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On Spontaneity and Routine

On Spontaneity and Routine

Spontaneity is a terrifying word. Not only did it take me forty-seven keystrokes to finally spell it correctly, but my writing of the word was enough to give me the chills. Whenever that five-syllable monster—or its equally evil cousin, Spontaneous—appears, I shut my eyes, cower in fear, and repeat my own Hail Mary.

Routine. Routine. Routine.

It’s long been lauded as a good thing, but no matter how much I open my mind or stray from my routines, I can’t seem to adopt the way of spontaneity in my life. I fear this may be a bad thing, that I’ve dug myself so deep into a comfortable trench of routinization that I may be missing out on some of life’s greatest joys. The joy to adapt, the joy to grow, be malleable, change.

I develop routines in all new situations into which I’m thrown. In these new situations—jobs, places to live, schools—I find myself very anxious. Everything is new, every experience is different and felt for the first time, the result of every action is opaque or entirely unknown. It is, to me, a scary place to live: a world of uncertainty.

I’ve tried grounding techniques to cope. I’ve taken note of all the spaces in the room, itemizing everything around me. I’ve wiggled my toes and driven my heels into the ground. I’ve run my tongue around my mouth. I’ve taken deep, meditated breaths. I’ve resorted to micro-attacks of self-harm and pinched various parts of my body. But I’ve found the only technique that allows me to live as my unadulterated self, not an over-thinking mass of energy, is routine. When I know what to expect, which routine allows, I feel most at ease.


Here’s my Monday through Friday routine: I’m the first person in the office every day. I set my things down at my desk, fire up my computer, sign in, bring my lunch to the fridge, start grinding coffee beans, use the bathroom, put the coffee on once the beans are done grinding, and return to my desk, at which point my coworkers have started showing up. Nobody sees that early routine, but it happens every day.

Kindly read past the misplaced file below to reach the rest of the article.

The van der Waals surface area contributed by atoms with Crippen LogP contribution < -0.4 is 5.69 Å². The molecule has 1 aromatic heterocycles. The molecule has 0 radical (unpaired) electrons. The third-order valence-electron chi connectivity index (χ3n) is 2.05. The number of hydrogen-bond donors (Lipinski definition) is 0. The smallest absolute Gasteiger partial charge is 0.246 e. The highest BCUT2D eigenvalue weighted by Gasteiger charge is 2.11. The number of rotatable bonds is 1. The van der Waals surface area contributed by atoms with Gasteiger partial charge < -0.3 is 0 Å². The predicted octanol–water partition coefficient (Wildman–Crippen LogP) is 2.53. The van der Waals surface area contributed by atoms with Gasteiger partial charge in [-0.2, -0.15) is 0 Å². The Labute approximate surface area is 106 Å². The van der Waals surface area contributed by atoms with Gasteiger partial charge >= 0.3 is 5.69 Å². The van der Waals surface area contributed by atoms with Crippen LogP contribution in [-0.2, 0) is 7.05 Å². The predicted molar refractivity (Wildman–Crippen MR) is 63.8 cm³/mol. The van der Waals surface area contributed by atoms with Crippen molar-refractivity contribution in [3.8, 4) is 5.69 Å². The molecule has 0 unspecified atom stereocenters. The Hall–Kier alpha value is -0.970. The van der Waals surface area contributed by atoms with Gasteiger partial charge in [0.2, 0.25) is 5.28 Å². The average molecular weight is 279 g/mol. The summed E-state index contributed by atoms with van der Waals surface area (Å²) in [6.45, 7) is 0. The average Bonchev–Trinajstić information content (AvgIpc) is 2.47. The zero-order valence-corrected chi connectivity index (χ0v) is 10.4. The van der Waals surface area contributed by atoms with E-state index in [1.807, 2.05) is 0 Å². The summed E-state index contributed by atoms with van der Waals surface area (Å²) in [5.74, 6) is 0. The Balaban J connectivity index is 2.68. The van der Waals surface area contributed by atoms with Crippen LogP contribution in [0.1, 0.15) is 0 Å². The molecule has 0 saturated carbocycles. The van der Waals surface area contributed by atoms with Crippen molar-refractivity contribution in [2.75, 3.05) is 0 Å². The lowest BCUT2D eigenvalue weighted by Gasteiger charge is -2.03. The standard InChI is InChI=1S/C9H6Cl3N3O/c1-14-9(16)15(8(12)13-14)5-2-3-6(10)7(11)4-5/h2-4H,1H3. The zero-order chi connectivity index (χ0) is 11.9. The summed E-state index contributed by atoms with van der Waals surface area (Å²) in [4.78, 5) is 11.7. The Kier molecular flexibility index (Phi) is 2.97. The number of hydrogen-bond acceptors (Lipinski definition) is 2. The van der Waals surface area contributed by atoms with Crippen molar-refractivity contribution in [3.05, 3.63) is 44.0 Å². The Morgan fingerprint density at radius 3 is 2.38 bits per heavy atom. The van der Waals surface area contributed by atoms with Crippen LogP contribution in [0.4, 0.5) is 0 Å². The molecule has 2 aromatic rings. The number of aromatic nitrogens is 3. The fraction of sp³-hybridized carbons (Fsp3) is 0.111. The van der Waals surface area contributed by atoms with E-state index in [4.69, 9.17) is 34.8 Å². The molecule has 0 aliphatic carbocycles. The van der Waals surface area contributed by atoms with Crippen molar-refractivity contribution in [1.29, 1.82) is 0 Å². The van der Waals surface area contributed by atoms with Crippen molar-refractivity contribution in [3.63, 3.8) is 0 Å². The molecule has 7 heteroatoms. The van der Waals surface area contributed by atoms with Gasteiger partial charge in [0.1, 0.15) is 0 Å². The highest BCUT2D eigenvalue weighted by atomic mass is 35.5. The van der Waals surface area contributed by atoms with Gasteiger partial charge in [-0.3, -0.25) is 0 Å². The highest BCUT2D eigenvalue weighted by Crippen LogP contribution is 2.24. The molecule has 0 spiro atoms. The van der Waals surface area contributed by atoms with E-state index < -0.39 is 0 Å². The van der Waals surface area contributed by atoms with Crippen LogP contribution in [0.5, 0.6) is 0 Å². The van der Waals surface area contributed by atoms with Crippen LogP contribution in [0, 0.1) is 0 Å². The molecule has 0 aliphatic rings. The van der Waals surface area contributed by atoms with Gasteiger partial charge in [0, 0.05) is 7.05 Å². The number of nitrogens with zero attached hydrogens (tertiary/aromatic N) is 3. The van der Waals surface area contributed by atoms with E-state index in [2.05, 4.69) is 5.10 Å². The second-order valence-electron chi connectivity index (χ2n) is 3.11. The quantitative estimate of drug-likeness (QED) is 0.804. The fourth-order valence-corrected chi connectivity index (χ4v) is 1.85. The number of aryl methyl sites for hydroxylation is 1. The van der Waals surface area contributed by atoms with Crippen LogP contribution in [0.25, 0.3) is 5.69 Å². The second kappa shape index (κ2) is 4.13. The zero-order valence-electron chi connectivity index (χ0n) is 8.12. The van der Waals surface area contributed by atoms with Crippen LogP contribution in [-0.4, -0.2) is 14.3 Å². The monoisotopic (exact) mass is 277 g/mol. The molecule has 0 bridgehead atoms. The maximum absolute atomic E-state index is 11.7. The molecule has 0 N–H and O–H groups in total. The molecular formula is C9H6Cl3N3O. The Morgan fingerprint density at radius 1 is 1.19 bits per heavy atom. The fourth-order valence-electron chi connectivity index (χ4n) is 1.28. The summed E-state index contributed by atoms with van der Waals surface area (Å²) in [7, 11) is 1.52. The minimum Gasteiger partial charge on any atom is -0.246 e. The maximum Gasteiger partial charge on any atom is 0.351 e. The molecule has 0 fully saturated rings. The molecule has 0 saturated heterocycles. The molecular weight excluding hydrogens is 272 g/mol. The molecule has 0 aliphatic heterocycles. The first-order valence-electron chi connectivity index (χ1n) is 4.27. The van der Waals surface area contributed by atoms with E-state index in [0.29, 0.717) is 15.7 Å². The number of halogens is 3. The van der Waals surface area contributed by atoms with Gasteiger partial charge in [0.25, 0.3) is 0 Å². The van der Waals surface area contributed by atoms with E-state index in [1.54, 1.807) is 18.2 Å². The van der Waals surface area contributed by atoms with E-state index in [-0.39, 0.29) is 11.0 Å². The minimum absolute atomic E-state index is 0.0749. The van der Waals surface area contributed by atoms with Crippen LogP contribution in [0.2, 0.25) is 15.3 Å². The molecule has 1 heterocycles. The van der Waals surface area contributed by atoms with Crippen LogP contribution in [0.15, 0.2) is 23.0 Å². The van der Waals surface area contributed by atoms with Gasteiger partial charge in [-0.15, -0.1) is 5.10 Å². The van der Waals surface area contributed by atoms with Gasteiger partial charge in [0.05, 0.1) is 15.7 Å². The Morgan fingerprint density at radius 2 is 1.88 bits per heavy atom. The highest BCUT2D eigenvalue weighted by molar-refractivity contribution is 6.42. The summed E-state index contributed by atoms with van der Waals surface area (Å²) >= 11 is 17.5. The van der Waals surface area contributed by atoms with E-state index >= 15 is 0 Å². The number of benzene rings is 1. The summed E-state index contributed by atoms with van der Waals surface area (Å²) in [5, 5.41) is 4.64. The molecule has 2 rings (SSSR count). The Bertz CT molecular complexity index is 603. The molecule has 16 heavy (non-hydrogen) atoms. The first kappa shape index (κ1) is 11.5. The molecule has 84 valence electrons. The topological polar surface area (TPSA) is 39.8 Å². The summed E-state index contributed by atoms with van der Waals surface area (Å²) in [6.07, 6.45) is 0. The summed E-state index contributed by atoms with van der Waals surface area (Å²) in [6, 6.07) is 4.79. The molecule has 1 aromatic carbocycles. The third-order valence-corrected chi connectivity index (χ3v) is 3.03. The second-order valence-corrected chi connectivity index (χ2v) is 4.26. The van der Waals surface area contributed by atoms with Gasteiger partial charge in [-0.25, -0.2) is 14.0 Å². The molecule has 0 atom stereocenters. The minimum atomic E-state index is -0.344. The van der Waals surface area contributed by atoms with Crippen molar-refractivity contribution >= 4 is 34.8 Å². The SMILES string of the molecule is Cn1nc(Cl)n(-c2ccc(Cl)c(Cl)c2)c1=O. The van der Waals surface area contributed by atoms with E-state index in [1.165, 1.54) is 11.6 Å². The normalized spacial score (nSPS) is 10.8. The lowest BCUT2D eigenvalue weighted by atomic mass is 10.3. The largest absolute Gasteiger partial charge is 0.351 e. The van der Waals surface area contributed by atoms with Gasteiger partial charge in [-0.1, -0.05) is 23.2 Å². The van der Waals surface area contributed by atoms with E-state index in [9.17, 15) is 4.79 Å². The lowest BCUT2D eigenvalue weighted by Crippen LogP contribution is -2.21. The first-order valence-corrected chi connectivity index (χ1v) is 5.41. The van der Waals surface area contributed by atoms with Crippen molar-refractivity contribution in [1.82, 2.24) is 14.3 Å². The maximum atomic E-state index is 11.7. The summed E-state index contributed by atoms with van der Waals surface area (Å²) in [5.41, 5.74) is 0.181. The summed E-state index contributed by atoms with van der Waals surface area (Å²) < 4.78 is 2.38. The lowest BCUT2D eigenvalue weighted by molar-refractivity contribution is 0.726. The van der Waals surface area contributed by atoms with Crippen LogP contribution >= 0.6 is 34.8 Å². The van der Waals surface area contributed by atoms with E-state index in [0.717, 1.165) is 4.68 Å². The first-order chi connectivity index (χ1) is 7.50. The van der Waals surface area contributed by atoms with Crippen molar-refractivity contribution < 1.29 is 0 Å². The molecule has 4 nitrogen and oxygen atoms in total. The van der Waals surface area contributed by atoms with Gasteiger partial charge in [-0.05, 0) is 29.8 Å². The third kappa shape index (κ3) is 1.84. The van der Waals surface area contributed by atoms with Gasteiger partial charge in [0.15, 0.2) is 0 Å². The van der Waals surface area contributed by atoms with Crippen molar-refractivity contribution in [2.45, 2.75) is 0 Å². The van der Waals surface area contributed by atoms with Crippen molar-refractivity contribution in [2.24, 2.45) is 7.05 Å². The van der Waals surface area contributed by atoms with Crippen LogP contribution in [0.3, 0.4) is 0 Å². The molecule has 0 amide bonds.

What is seen, however, is my daily routine that follows. I time my cups of coffee and bottles of water (two cups of coffee by 9:15, then I transition to water, which is also timed accordingly but I won’t bore you with that). I drift over to our office candy bowl at 9:45 every morning and eat a mini Take 5 bar. I put in sticks of gum at the same time every day. I eat lunch at 11:30. Lunch is the same thing every day: a spinach salad with chicken. At 2:30 I find my way to the candy bowl again, and then the break room to pour a cup of afternoon coffee. Almost every minute of every day is planned. And, unsurprisingly, it didn’t take long for others to notice. When one day a coworker lightly pointed it out, others chimed in and said how they’d noticed it for a while, too. I was embarrassed at first; it felt like my secret defense had been exposed and destroyed. Then feeling the pressure of an undivided jury, I had no choice but to admit to my neurotic routine.

At the end of my admission, I said, “Wasn’t it W.H. Auden who said, ‘Routine, in an intelligent man, is a sign of ambition.’ I’m not intelligent, but at least I have the routine part down.” (This Auden quote is forever emblazoned in my memory. When I first read it, I thought I was reading gospel.)

None of them had heard of W.H. Auden, nor did they dispute my claim of lacking intelligence. The conclusion by my coworkers was that I was not as compos mentis as I’d seemed, and I needed to lighten up a little. I couldn’t disagree with either of those.